Personalised Communication

Personalised communication seems to be waning.  Interestingly when you do a search there is not much around to even define it.  We are in an age of ‘social media’ where it seems to many it is ok to send group based messages.  Sure  they can sometimes give the illusion of being personal (“Dear Anthony”), but we all know what we are getting when another Mailchimp newsletter arrives.

Personalised communication is not  posting a status update on Facebook to your friends.  Personalised communication is most certainly not letting the world know what you had for dinner on Twitter.  Personalised communication is also not posting information on LinkedIn or a picture on Instagram.  Personalised communication is old fashioned.  Personalised communication is about making an effort to reach out to an individual and relate to them on some level.  It requires building relationships and spending a moment to think about what you are saying.

Coming off the holidays we have all spent time catching up with friends and family where personalised communication is what it is all about, yet somehow when we drift back into the office it all goes astray.

I am of the theory that there are two types of CEO’s – those with an open door and those with a closed door.  I have worked with both.  Those with the open door in my experience tend to be more successful.  One of the keys to the success of the open door policy is personalised communication.  On the one hand there is the CEO who heads straight into their corner office in the morning and you don’t get as much as ‘hello’ from them.  I recall one CEO I worked with, who made an effort to wonder around the office at least once a week.  He took an active interest in things outside of work remembering the names of your partner and children.  Personalised communication.  His easy quick conversation not only served to make him approachable, but it motivated the staff because we felt he understood our personal circumstances and cared.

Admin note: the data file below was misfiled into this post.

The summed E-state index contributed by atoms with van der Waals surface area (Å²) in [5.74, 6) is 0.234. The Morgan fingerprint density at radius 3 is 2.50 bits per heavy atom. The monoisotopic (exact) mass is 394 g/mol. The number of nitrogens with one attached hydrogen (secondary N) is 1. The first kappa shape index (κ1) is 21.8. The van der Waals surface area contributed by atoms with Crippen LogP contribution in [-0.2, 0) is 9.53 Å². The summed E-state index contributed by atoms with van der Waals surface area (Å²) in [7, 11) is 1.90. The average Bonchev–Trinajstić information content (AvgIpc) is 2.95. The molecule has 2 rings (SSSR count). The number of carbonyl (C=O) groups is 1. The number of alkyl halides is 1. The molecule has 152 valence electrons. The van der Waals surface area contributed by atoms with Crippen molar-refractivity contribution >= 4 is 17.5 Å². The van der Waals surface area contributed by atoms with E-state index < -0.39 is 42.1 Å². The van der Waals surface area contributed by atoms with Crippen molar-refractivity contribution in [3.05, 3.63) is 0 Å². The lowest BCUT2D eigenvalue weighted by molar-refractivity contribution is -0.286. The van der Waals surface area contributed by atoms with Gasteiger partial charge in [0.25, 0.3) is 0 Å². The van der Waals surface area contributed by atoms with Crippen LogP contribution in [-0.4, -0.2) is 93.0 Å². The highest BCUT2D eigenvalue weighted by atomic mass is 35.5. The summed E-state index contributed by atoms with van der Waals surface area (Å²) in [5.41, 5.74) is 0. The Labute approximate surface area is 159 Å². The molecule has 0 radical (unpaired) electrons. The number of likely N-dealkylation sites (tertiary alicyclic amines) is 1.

You can use a personalised communication approach in emails.  Just offer something a little extra to show relationships are important and that you are listening to them.  Ultimately though, personalised communication is at its best when you go and see someone face to face.  As good as jumping on Skype can

Skype Me™!
be, it is not the same.  There is so much more you can get out of an actual physical meeting.  Seems logical but in a world of social media and fast paced living the simple things can sometimes be lost.

By the same token let’s not pretend you can adopt this kind of approach with everyone, particularly if your organisation is large.  That is why you also need to surround Personalised communications treeyourself with people who can continue this process down the line.  You also need to recognise where it is important for others to manage relationships for your organisation.  For example the Chief Financial Officer is better placed to be talking to the Bank.  It is the same with different groupings of suppliers.  It can be easier to mange a relationship with one supplier who has their own list of suppliers that will help complete a task.  For example, when you work with CommTogether we can produce a brochure, newsletter or annual report because we have a graphic design agency, photographer and printer who we can rely on.  We manage those relationships and pass on the benefits.

The value of quality personalised communication can not be over-estimated.